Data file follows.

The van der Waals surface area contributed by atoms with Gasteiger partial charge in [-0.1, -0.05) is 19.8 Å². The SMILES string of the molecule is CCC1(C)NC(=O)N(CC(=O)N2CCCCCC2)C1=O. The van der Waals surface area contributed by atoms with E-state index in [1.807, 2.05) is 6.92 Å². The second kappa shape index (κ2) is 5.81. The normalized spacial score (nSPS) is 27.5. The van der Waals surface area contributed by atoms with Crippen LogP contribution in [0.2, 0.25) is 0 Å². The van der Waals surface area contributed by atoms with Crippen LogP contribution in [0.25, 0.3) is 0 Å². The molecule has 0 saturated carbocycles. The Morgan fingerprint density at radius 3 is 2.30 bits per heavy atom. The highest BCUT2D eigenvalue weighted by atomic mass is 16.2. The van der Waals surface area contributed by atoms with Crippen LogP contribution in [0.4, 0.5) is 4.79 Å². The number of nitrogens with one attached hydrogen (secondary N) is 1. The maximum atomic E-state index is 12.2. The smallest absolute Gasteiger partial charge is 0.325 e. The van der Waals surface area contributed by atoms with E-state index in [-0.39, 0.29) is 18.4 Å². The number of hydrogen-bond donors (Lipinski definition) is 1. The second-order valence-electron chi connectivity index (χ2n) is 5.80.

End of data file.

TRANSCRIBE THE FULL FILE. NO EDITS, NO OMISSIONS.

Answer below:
The van der Waals surface area contributed by atoms with Gasteiger partial charge in [-0.1, -0.05) is 19.8 Å². The SMILES string of the molecule is CCC1(C)NC(=O)N(CC(=O)N2CCCCCC2)C1=O. The van der Waals surface area contributed by atoms with E-state index in [1.807, 2.05) is 6.92 Å². The second kappa shape index (κ2) is 5.81. The normalized spacial score (nSPS) is 27.5. The van der Waals surface area contributed by atoms with Crippen LogP contribution in [0.2, 0.25) is 0 Å². The van der Waals surface area contributed by atoms with Crippen LogP contribution in [0.25, 0.3) is 0 Å². The molecule has 0 saturated carbocycles. The Morgan fingerprint density at radius 3 is 2.30 bits per heavy atom. The highest BCUT2D eigenvalue weighted by atomic mass is 16.2. The van der Waals surface area contributed by atoms with Crippen LogP contribution in [0.4, 0.5) is 4.79 Å². The number of nitrogens with one attached hydrogen (secondary N) is 1. The maximum atomic E-state index is 12.2. The smallest absolute Gasteiger partial charge is 0.325 e. The van der Waals surface area contributed by atoms with E-state index in [-0.39, 0.29) is 18.4 Å². The number of hydrogen-bond donors (Lipinski definition) is 1. The second-order valence-electron chi connectivity index (χ2n) is 5.80.